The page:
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Ukraine’s Roma refugees face rejection in Poland; Climate change: 1.5C warming limit close to being broken

Ukraine’s Roma refugees face rejection in Poland; Climate change: 1.5C warming limit close to being broken

Today’s global news summary brings news from Poland, Spain, and the world and discusses issues as diverse as Roma refugee discrimination, climate change, and informal work. 
 


Ukraine’s Roma refugees face rejection in Poland
Migration and ethnicity | Demography, family, and gender

As reported by The Guardian, whilst the majority of Ukranian refugees arriving in Poland have been given a warm welcome, Ukrainian Romany refugees in particular have not only faced “a lack of support but outright discrimination both from relief providers and fellow Ukrainian refugees.” Some Roma women and children have managed to secure places in hostels but many are struggling to find accommodation in order to move on. Talewicz-Kwiatkowska, member of the Roma community, shares that at the beginning of the war many Poles extended gestures of solidarity towards Ukranian refugees but now she is seeing that many Roma are being refused “access to transport and resources offered by the volunteers welcoming refugees at the border.” The prejudice is expressed in many different forms, including chasing Roma away from reception points, accusations of stealing, and turning away people from cars and buses offering transport and support.

IZA World of Labor author Martin Kahanec says that trust needs to be nurtured between Roma and non-Roma populations. In his article he notes that there is a "vicious circle" of segmentation via ill-chosen policies which reinforce negative perceptions. He adds that policy interventions must target whole communities to combat “residential and social segregation that engenders multiple inequalities.”

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Climate change: 1.5C warming limit close to being broken
Migration and ethnicity | Environment

The BBC reports that there is now a “fifty-fifty chance” of crossing a key global warming threshold after the UK Met Office researchers’ new analysis. The findings from the UK’s national meteorological service show that there is a 48% chance the world will warm by more than 1.5C over the next five years and that 2022–2026 will see a record in the earth’s warmest year yet. Only around 1C of warming has already caused last year’s unprecedented wild fires in North America and the drastic heatwaves currently impacting India and Pakistan. Prof Petteri Taalas from the World Meteorological Organization warns that: “For as long as we continue to emit greenhouse gases, temperatures will continue to rise. […] Alongside that, our oceans will continue to become warmer and more acidic, sea ice and glaciers will continue to melt, sea level will continue to rise and our weather will become more extreme.”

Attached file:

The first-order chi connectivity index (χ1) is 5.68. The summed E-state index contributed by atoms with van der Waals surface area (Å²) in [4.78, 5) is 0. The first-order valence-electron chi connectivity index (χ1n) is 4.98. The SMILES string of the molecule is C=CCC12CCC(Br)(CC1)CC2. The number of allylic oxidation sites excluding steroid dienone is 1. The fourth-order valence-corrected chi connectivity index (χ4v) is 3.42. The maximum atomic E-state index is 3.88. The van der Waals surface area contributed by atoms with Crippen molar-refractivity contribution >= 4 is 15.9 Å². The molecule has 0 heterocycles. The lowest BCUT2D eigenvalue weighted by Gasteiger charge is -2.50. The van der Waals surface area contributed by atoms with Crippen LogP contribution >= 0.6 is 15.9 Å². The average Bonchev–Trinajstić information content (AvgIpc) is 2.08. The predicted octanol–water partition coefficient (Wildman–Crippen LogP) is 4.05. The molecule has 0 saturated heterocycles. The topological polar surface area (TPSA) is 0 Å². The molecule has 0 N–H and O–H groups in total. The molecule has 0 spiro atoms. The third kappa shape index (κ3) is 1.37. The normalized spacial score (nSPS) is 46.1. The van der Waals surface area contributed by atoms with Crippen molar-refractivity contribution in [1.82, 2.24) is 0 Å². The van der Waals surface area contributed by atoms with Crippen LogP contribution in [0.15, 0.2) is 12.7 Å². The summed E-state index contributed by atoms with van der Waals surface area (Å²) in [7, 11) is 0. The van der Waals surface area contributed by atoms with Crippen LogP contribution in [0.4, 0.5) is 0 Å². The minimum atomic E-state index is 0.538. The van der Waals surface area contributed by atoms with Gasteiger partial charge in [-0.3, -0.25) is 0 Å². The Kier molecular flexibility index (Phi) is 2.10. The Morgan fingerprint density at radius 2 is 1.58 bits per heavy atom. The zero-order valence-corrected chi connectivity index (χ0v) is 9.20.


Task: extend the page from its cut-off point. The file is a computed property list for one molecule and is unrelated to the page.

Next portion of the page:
Linguère Mously Mbaye, IZA World of Labor contributor, recognizes that climate change and natural disasters are two of the biggest challenges for current and future generations. In her article she points out that whilst natural disasters can occur anywhere, “developing countries are the most vulnerable to their effects.” She warns that in developing countries in particular “international migration due to disasters may be driven by highly educated people, which may foster brain drain in a vulnerable context.”

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Covid-19 is responsible for the decline in informal work in Spain
Labor markets and institutions

For decades hundreds of thousands of people in Spain have been working without legal contracts in various sectors, including tourism, agriculture, and construction, and getting their salaries in an envelope, known as “sobre.” However, as discovered by Reuters and reported by Euronews, Covid-19 has forced many Spaniards “out of the shadow economy and into regular employment.” Some of the chief causes include the declining use of cash due to the pandemic but also the increase in worker demand for contracts as those who were working in the shadow economy missed out on furlough payments during lockdowns. “Workers realised being underground doesn’t pay off, even though by paying no taxes or social charges they were earning more,” Gonzalo Fuentes, catering sector representative, said.

Dominik H. Enste says policymakers should view illicit work as a signal of the need to decrease the attractiveness of the shadow economy through better regulation, a fair and transparent tax system, and good governance. In his article, he highlights that “a country-specific analysis of causes and consequences is necessary in order to develop policy measures appropriate to the country’s level of development.”

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